How should a polo shirt fit?
Smarter than a T-shirt but still supremely cool and casual, a polo shirt is a wardrobe essential no man can be without. Its origins in horse-related recreation and later tennis mean the garment will instantly add some subtle sportiness to your shorts or jeans, though you can easily incorporate a polo shirt into your workwear by styling it with a blazer, tie, and chinos.
Whether you’re wearing your polo smartly or casually, the cut is always key. Get it wrong and you’ll either look uncomfortable because the shirt is too tight, or scruffy because it’s too big. For optimum elegance in every situation, examine the fit of your polo shirt’s collar, shoulders, sleeves, torso, and hem to ensure it fits correctly.
Regardless of whether your polo shirt is buttoned up or not, your collar should always sit fairly flat without pulling too tight on your neck—a sign the garment is too small. In extreme cases, this tightness may even cause unseemly rippling along the placket (the strip of material where the buttons are sewn in). Check you can fit a couple of fingers between your neck and the collar, as you also would with a standard button-down shirt.
Your polo shirt’s collar needs to have a little stiffness to look refined. Rather than lying completely horizontal across your chest, it should be slightly standing and structured even as it spreads. Finally, pay attention to the position of the buttons. Any that extend past the top of your armpits are too low, which when unbuttoned will leave you with a deep, and dated, v-neck.
Our Top Polos
As the shoulders of your jackets and T-shirts should be just as wide as your frame, the same principle applies to your polo shirt. The material needs to lay seamlessly on your shoulders, never floppily extending past them. You’ll know you need a larger size if the stitching stops closer to your collarbone. Well-fitting polo shirts will sit where your shoulder meets your arm.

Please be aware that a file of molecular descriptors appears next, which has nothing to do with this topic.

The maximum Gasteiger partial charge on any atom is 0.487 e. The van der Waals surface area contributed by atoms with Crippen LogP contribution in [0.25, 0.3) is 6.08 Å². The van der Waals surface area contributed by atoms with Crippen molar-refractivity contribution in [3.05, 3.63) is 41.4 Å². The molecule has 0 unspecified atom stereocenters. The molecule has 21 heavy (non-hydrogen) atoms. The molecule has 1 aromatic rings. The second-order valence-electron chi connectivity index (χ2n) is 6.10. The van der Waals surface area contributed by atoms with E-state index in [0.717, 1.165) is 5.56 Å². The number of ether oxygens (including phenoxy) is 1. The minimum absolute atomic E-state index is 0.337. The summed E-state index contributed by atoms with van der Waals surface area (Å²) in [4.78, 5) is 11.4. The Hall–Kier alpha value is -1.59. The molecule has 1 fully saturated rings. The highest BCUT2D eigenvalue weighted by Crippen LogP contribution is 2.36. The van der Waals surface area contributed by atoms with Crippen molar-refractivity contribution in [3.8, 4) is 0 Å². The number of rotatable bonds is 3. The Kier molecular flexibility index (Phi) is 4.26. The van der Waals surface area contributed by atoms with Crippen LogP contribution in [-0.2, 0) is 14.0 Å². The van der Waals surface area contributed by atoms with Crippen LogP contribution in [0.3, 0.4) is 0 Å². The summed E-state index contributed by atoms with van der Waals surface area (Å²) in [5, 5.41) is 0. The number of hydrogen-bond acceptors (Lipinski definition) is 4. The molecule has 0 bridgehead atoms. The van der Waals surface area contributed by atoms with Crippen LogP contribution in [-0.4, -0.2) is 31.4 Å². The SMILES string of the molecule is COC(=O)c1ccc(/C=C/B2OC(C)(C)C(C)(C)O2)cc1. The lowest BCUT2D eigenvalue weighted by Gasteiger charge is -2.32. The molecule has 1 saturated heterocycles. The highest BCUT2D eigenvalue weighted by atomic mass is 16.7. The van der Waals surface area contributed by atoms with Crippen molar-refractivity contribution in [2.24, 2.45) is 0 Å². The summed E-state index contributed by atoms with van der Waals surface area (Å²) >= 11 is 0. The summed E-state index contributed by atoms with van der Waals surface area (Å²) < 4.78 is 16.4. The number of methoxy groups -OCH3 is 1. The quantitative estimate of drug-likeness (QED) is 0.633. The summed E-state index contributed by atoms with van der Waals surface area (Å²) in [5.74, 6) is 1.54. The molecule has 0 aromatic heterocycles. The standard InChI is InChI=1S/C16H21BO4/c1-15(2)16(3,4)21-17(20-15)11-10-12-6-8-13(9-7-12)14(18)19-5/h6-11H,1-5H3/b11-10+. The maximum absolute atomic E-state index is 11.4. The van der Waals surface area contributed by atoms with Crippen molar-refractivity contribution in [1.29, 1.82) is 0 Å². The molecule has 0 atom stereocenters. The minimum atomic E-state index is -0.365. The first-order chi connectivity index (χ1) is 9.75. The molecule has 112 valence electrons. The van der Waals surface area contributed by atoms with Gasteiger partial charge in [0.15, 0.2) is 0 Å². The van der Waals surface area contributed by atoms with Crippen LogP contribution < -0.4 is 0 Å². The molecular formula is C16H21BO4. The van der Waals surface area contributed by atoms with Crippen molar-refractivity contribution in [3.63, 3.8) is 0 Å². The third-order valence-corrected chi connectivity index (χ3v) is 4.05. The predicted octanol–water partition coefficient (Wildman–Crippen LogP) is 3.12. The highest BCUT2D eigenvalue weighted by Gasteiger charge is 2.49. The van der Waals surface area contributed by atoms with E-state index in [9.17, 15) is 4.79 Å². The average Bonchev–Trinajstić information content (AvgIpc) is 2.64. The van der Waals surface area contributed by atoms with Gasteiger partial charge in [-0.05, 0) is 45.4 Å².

Polo shirts look particularly stylish when the sleeves end at the middle of your biceps. Shorter lengths appear shrunken while longer lengths may remind your friends of a boy dressed in his father’s clothes. Neither are good looks.
We don’t recommend polo shirts that are tightly fitted on the arms, as they look best when worn effortlessly. The ideal fit for your sleeves is when you can slide a finger between the fabric and your skin. If you’re covering up with a long-sleeved polo shirt, the fabric should lightly hug your arms and extend all the way down to your wrist.
Even if you’re wearing a slim fit polo shirt, tight styles can be very unforgiving, on any body type. The standard rule is that you should be able to pinch 1-2 inches of fabric on either side of your torso—even if you have a fuller body type. Many men mistakenly believe that baggy polo shirts will hide excess weight but these only work to make them look wider.
There is no hard and fast rule when it comes to the perfect hem length. Anywhere below your belt and between your mid-fly is fine, though longer length polo shirts are generally a safer bet. Not only will you have the option to wear your polo shirt tucked in, but the extra material also prevents your stomach from being exposed when you lift your arms.